Contrasting Yeats’ Second Coming and Shelley's Ozymandias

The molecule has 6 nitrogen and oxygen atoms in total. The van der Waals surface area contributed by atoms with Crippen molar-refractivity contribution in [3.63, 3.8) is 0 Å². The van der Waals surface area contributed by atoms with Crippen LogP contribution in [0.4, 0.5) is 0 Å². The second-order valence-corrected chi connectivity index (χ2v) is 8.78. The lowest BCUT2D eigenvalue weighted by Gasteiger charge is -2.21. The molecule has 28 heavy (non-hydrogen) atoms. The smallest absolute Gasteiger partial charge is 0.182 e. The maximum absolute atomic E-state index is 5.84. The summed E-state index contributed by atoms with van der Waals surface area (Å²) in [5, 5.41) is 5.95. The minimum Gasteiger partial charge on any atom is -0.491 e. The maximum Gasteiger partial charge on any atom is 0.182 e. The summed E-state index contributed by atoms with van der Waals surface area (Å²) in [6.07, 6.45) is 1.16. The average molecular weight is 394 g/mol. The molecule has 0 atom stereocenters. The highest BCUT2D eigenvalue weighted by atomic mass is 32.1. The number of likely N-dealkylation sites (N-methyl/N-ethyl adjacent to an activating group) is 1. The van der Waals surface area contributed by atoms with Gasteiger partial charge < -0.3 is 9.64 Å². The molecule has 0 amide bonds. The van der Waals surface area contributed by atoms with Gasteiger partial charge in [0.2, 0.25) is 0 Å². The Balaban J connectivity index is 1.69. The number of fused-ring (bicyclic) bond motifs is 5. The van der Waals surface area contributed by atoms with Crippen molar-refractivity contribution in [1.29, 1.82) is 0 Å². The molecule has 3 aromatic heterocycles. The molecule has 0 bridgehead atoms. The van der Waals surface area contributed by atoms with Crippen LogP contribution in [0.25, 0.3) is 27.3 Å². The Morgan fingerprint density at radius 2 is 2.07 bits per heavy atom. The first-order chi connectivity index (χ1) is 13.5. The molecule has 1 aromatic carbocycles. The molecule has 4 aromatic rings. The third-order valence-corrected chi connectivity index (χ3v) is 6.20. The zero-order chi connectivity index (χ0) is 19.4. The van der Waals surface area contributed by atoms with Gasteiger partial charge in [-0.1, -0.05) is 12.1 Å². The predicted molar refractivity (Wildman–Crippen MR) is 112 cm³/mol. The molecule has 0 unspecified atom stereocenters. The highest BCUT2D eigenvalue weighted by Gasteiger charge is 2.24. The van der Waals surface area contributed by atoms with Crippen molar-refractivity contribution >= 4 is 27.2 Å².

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Contrasting Yeats’ Second Coming and Shelley's Ozymandias William Butler Yeats specialized in the early Modernists style of literature. Coming just out of the Late Victorian age, Yeats used strong literary and historic elements in literary form to evoke his symbolic message in "The Second Coming." Through the use of his theme of the "new Apocalypse," (lecture notes on Early 20th Century Modernism) he imagined the world was coming into a state of unsurity from the post-WWI Modernist experience. The war left people in a state of chaos, and although the war was meant to bring people a sense of hope for no more wars in the future, it did far more damage then good, especially in people's minds. The time in the Modernist era was reflected in the equally chaotic, and choppy word structure in Yeats' poem. In "The Second Coming" conditions are illustrated as being chaotic, "Things fall apart; the centre cannot hold;/ Mere anarchy is loosed upon the world" (Yeats, Longman p. 2329: ll. 3-4), confused in a way. Those words he uses, "fall apart," "cannot hold," and "anarchy" are ...

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